Netflix didn’t make its subscriber growth targets in the three months ending in June. It missed by about a million subscribers, which scared off some investors. There are rumors that the streaming giant may have finally hit a saturation point, where it strikes a balance between subscribers subscribing and subscribers leaving. In other words, Netflix has reached all the interested audiences available and there aren’t enough people to make any significant growth for the platform overall.
Following this missed target, the stock dropped a huge 14% as reported by the BBC. This came after an impressive run that the stock was gaining over the past year.
Currently, the giant as 130M subscribers globally and projected 6.2M, but only hit about 5.2M instead. The streaming service is expected to face even more competition in the coming year. HBO Chief Executive John Stankey told his employees that the company needs to move away from prestige-programming and focus on Netflix’s high-content volume strategy. Apple also plans to launch a competing streaming service that’s in direct competition with Netflix. Disney, which currently dominates Hollywood’s landscape in properties like Marvel and Star Wars and brands with high-value will launch its own streaming platform following Netflix.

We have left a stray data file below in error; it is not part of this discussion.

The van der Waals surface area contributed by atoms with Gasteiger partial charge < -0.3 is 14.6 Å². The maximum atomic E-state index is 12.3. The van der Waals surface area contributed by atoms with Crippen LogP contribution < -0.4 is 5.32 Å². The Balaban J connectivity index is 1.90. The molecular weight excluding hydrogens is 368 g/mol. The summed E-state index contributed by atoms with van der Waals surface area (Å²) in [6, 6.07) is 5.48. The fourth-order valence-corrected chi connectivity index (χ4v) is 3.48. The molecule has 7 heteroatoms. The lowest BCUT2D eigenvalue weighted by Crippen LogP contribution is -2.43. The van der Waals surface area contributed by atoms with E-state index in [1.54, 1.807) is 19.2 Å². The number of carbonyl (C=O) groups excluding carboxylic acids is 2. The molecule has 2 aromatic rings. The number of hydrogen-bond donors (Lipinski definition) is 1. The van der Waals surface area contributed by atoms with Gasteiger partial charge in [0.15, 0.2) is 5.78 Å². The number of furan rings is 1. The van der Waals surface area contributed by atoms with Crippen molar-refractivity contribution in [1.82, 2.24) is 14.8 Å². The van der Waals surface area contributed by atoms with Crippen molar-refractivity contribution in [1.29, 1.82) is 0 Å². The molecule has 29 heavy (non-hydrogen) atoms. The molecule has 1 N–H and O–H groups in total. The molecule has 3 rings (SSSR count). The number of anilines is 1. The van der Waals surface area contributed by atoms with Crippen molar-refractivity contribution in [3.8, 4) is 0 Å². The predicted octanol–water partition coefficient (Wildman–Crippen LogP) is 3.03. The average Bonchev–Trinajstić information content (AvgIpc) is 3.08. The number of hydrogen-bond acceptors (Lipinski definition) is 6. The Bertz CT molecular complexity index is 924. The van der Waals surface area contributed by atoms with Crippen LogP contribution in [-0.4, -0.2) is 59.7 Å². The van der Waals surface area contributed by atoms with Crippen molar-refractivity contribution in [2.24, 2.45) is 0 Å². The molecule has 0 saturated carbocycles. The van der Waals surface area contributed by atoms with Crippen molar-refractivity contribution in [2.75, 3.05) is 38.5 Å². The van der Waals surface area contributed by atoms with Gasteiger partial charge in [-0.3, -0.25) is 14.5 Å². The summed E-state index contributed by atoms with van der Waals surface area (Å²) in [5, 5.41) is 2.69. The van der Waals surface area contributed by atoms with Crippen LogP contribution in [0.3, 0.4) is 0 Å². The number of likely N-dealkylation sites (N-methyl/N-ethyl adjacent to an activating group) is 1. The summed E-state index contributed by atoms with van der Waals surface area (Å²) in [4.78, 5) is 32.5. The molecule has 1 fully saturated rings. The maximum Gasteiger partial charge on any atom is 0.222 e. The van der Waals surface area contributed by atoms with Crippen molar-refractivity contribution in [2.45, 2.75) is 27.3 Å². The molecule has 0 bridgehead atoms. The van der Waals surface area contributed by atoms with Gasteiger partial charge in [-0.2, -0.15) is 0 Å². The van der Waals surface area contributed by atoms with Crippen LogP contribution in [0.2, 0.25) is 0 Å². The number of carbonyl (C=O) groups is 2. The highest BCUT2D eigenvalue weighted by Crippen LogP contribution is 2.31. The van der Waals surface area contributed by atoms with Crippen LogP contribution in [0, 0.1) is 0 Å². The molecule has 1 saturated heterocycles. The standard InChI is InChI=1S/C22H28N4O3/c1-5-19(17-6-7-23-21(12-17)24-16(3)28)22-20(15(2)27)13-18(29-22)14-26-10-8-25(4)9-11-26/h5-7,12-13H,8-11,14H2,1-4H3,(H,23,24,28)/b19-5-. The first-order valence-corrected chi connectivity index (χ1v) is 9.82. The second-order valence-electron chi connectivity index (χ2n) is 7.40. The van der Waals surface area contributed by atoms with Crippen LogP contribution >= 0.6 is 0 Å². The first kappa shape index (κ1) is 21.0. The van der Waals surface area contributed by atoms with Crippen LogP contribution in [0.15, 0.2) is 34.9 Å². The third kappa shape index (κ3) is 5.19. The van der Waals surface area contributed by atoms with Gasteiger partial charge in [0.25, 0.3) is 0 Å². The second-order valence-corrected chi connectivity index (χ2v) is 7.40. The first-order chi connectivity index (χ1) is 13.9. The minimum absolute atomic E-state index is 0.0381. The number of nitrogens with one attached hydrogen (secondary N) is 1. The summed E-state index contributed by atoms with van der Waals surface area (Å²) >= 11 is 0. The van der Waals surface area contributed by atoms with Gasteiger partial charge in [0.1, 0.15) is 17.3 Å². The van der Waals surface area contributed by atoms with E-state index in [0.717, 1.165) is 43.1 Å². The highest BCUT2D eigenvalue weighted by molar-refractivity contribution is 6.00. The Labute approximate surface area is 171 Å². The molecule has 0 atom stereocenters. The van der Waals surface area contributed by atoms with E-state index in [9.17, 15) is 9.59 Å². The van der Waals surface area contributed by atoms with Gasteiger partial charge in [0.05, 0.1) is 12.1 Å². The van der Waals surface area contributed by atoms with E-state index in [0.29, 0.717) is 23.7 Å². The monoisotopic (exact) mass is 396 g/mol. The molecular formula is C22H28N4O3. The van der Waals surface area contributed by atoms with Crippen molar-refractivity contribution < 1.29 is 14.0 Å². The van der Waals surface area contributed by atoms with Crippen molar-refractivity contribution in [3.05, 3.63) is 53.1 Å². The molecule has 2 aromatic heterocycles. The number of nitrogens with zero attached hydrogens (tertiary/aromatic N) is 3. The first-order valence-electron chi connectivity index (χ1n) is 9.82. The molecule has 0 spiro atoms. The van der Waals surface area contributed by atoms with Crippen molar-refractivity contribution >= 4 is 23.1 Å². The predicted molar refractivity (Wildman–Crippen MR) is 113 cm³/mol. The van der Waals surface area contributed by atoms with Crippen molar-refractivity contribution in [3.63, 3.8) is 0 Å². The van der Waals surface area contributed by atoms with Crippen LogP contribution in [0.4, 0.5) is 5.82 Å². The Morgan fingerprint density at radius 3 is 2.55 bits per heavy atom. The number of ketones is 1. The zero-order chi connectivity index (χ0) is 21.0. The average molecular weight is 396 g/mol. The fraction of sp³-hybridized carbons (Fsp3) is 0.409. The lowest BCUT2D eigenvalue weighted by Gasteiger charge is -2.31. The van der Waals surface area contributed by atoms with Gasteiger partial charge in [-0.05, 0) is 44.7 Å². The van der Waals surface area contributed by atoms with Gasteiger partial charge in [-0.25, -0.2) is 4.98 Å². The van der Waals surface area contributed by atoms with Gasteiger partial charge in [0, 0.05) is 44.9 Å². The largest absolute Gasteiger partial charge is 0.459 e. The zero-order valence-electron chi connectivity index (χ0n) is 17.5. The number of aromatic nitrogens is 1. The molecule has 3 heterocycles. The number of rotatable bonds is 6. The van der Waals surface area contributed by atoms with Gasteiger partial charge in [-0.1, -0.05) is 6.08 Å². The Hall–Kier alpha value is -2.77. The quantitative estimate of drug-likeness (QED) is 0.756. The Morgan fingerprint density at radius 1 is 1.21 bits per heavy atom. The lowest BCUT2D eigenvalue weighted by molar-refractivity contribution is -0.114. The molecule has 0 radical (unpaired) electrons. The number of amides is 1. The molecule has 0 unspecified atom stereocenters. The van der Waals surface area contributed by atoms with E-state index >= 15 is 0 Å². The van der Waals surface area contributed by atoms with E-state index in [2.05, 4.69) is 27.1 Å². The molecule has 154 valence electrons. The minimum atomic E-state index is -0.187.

Netflix currently accounts for 8% of TV viewing overall, but it’s nothing to consider a dominant force. It’s been an investor darling in the past and many who thought it would take over TV, but that’s not the case. Netflix is often thought of as the service that’ll take over cable, but the landscape is looking for something like the old cable model in a custom built your own package. Subscribe to your channels and pay a fee. It’s not possible to bundle all of it into a service and sell it for $15/mo like Netflix.
CEO Reed Hastings told investors that they can expect good news regarding frequency and length of viewing sessions. CNBC suggests that subscribers watch an average of 10 hours per week and traditional viewers watch 20 hours, with cable being the top dog.
Netflix will spend up to $8 producing TV shows and films this year. Several series are yet to be announced, but some include Disenchantment, House of Cards, and Making a Murderer.